Ocean success: 30 percent of Seychelles’ waters protected

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It might seem small, but the wonders below Seychelles’ deep blue waters appear endless.

Now, the small island nation says it has protected 30 percent its waters – around 445,000 square kilometres. That’s a sea area larger than Germany.

“This 30 percent really means that we have done the right thing for the future generation, and protecting 30 percent of our 1.3 million square kilometres of EZ (exclusive economic zone) means a lot to a small country like Seychelles,” said President Danny Faure, in an interview a few weeks before the announcement.

While the Seychelles’ 115 islands together add up to a land area about the size of San Antonio, Texas, its exclusive economic zone stretches to an area almost the size of Alaska.

The island nation of fewer than 100,000 people relies on fishing and tourism.

Small island nations are among the most vulnerable to sea level rise caused by climate change.

Land erosion, dying coral reefs and the increased frequency of extreme weather events threaten such countries’ existence.

Last April, Faure delivered what’s thought to be the first-ever live speech from an underwater submersible, making a global plea for stronger protection of the “beating blue heart of our planet.”

“We have a relationship with nature, and we depend on the ocean,” says Faure. 

“And achieving this is a very strong message to the next generation. And we are doing that for the present generation, but also we are doing it for the future generation.”

Marine protected areas come in various different forms, but often include restrictions on environmentally damaging activities, such as certain types of fishing.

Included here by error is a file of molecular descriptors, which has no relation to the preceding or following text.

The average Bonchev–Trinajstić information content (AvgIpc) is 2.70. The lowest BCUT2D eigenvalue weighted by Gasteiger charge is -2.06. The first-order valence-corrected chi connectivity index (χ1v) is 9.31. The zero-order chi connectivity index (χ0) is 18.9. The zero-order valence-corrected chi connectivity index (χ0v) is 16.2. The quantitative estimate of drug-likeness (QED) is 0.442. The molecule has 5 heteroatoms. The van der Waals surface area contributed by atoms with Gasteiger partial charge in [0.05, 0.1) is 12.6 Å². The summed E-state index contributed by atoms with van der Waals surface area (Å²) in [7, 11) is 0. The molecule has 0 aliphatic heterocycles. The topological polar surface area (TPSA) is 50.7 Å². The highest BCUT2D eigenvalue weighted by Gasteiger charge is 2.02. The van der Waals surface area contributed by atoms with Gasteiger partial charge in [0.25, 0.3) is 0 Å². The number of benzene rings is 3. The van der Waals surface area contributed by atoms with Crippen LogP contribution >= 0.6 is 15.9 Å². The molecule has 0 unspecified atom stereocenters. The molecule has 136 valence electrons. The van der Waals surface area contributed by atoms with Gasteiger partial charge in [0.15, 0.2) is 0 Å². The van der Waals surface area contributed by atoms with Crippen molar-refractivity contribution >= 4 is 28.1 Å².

Only about seven percent of the world’s oceans are currently protected. 

Countries have agreed to increase the area to ten percent by this year, but experts and environmental campaigners say between 30 and 50 percent of oceans outside nations’ territorial waters should get protected status to ensure marine biodiversity.

Seychelles’ announcement comes ten years ahead of a “30-by-30” international target, which is pushing for at least 30 percent of the global ocean to be protected by 2030.

“Out there this target seems to be unachievable, but we are seeing that if we have the right vision, the right structure in place, the right strategies in place, and we continue to work alongside with international partners, this can be achieved,” says Faure.

The Commonwealth’s Secretary-General Patricia Scotland says the Seychelles is setting an example for others to follow. 

“If Seychelles, who are such a small country, have been able to make this huge commitment for such a vast area of ocean, lots people are saying; ‘So, what’s our excuse? We’re bigger, we are wealthier. Is it that we lack commitment? And if we lack commitment, how can we change that?'” she says.

Scientists around the globe are working to inform further ocean protection.

Last year, the British-led Nekton Mission spent seven weeks working in the waters of the Seychelles, documenting changes taking place beneath its waves.

A follow-up five-week mission, set to begin earlier this month, had to be cancelled due to the ongoing coronavirus outbreak. Nekton said the expedition would be rescheduled when possible.

“Really understanding much more about what lives down there and what that lifecycle is, how they’re interacting themselves as communities and assemblages, is going to be key for us to be able to sustainably manage our oceans,” says Lucy Woodall, Nekton’s principal scientist.

In 1998, the Seychelles, in some areas, lost up to 90 percent of its coral reefs in an environmental event known as bleaching.

Conservationists have launched a number of reef restoration projects around the nation’s 115 islands.

Leo Barret and his colleagues from the Marine Conservation Society Seychelles (MCSS) have established several coral nurseries with the aim of rearing stronger corals.

Taking broken fragments, found around the reef, they rear them for a year, before transporting them to artificial structures.

“What do you want your grandchildren to see? asks Barret.

“Do you want them to see a sea full of plastic pollution, full of bottles, or you want to be able to show the future generation coral reef, the fish biodiversity, this is something specific from the ocean, specific on the earth, so I think we need to preserve that.”

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